A generational divide has emerged in the battle over increasing density in Canberra's leafy and prestige inner south.
A group of mostly young people have written an open letter to call on the ACT politicians to support a planning change that would allow a so-called manor house in Blaxland Crescent, Griffith as part of the ACT government's demonstration housing project.
The project has been bitterly opposed by local residents' groups, which are generally made up of older homeowners.
But the new open letter says the project - which would replace a single-dwelling home in an RZ1 area with a two-up two-down development - is an "overdue examination of opportunities for the densification of the inner south".
Opponents to the project have said the draft amendment to the territory plan would undermine current planning controls. The groups say the project is the thin edge of the wedge, which would see more units in areas that have been zoned for single-residential homes.
The open letter says: "Clinging to exclusionary zoning laws such as this to appease a loud minority of landholders is not in the interest of the territory."
The letter, which has so far attracted about 80 signatories, calls on members of the Legislative Assembly to support the territory plan draft variation, which would allow the project to proceed.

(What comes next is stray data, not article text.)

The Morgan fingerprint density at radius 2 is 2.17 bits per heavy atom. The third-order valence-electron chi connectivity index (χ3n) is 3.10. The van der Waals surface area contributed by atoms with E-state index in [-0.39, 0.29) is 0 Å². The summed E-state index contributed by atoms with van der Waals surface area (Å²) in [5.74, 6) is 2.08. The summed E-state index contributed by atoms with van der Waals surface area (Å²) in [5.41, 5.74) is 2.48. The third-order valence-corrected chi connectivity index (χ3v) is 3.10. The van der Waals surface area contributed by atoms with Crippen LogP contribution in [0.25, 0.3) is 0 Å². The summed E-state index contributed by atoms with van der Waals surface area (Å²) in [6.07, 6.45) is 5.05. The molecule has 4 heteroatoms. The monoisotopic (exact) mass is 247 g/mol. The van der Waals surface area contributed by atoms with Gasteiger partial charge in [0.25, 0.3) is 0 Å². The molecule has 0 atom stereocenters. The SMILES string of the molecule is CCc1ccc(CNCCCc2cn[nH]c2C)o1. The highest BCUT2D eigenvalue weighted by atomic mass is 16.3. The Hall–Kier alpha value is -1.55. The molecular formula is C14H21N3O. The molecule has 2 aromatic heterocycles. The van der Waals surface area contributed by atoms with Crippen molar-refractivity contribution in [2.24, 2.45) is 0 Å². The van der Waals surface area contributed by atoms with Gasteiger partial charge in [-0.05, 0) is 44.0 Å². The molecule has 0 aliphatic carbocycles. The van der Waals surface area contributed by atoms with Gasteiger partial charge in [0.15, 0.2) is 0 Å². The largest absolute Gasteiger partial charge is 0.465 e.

"As young people without property and their allies these matters are central to our future and our children's future. This opposition to density and development sacrifices that future to placate misplaced fears and traps Canberra in an unsustainable vision of the past," the letter says.
The letter's lead author, Howard Maclean, 26, said suburbs like Griffith would be made richer, not poorer, by increasing density and creating opportunities for young families to move in.
"I definitely recognise that when people buy houses they're also buying a place, and I'm not going to say that those concerns [about increasing density] are completely illegitimate," Mr Maclean said.
"But I am going to say those concerns need to be balanced against the needs of future Canberrans."
Mr Maclean, a public servant who lives in Kingston, said the open letters' co-authors had not been aware of the original consultation process, but wanted to present an alternative view.
"Planning is incredibly important and we make the point in the letter, and I think it's very well put, that planning decisions affect every part of every Canberrans' life," he said.
"It determines access to schools, it determines access to economic opportunity, it determines how much of our lives we sacrifice to commuting every day.
"So of course planning should be better publicised, and that's difficult because it's difficult to tell people that planning is important."
Draft variation 375, which was notified in February, would allow Griffith Section 31 Block 6, which is opposite St Edmund's College, to be redeveloped into a manor house. The variation would not have any wider effect.
More than 530 submissions to the draft variation were received with the overwhelming majority opposed to the variation. But of the submissions, more than 470 were a form letter.